In When All of Rome Was Under Construction, architectural historian Dorothy Metzger Habel considers the politics and processes involved in building the city of Rome during the baroque period. Like many historians of the period, Habel previously focused on the grand schemes of patronage; now, however, she reconstructs the role of the “public voice” in the creation of the city. She presents the case that Rome’s built environment did not merely reflect the vision of patrons and architects who simply imposed buildings and spaces upon the city’s populace. Rather, through careful examination of a tremendous range of archival material—from depositions and budgets to memoranda and the minutes of confraternity meetings—Habel foregrounds what she describes as “the incubation of architecture” in the context of such building projects as additions to the Palazzo Doria-Pamphili and S. Carlo ai Catinarias well as the construction of the Piazza Colonna. She considers matters of the financing of building, of the availability of building materials and of labor, and she offers a fresh investigation of the writings of Lorenzo Pizzatti who advocates for “the social implications” of building in the city. Taken as a whole, Habel’s examination of these voices and buildings offers the reader a deeper and more nuanced understanding of the shape and the will of the public in mid-seventeenth century Rome.
With the generous support of the Haines Morris Endowment, the School of Art and the Department of Theatre have teamed up to bring the distinguished art historian Thomas Crow to campus. A highly respected scholar, Crow is the Rosalie Solow Professor of Modern Art at New York University’s Institute of Fine Arts. He has also taught at the University of Chicago, Princeton University, and Yale University, as well as spending six years as the director of the Getty Research Institute in Los Angeles. On the evening of February 7th, Professor Crow will deliver a lecture on the work of the Abstract Expressionist painter Mark Rothko (1903-1970). Entitled “Mark Rothko’s Actors: Shape and Edge in the Evolution of His Art,” this talk will take place in the Hodges Library Auditorium at 5 p.m.; the lecture is free and open to the public.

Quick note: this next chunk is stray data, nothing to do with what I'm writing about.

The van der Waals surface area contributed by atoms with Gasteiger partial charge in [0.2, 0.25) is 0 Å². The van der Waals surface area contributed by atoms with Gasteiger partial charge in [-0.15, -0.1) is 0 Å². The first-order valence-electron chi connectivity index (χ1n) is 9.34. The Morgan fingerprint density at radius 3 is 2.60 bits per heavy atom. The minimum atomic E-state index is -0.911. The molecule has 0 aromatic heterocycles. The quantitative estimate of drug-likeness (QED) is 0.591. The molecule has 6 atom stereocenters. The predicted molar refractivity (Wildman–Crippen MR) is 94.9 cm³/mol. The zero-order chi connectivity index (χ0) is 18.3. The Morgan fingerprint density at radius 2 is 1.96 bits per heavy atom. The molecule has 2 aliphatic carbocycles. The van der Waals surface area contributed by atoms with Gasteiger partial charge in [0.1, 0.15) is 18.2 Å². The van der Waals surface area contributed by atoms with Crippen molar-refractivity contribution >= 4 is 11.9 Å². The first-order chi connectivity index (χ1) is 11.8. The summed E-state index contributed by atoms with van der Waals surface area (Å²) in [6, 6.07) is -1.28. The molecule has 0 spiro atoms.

Professor Crow comes to the University of Tennessee on the occasion of the Department of Theatre’s production of John Logan’s play Red directed by UT faculty member John Sipes. Winner of the 2010 Tony Award for best play, Red gives the audience a gripping view of Rothko as he sets out in 1958 to paint a series of murals for New York’s exclusive Four Seasons restaurant. Shuttling wildly between his highest artistic aspirations and his near-crippling anxieties, Logan’s Rothko confronts the audience with a captivating picture of the artist’s capacity for egotism and brutality but also transcendence. The show will begin at 7:30 p.m. and will be followed by a question-and-answer session between Professor Crow, the audience, the cast, and the director, John Sipes.
For additional information concerning Professor Crow’s visit to Campus, please consult the School of Art website. For information about Red and to purchase tickets, please consult the CBT and Carousel website.
Mary Campbell, Assistant Professor in Art History, gave a presentation during this semester’s Mic/Nite. Mic/Nite is a faculty event hosted each semester that gives selected faculty a chance to represent and introduce themselves and their departments. Professor Campbell’s presentation was entitled, “”Mormon Porn: Charles Ellis Johnson’s Erotic Stereographs.” To learn more, please refer to this pageor watch the video. Enjoy!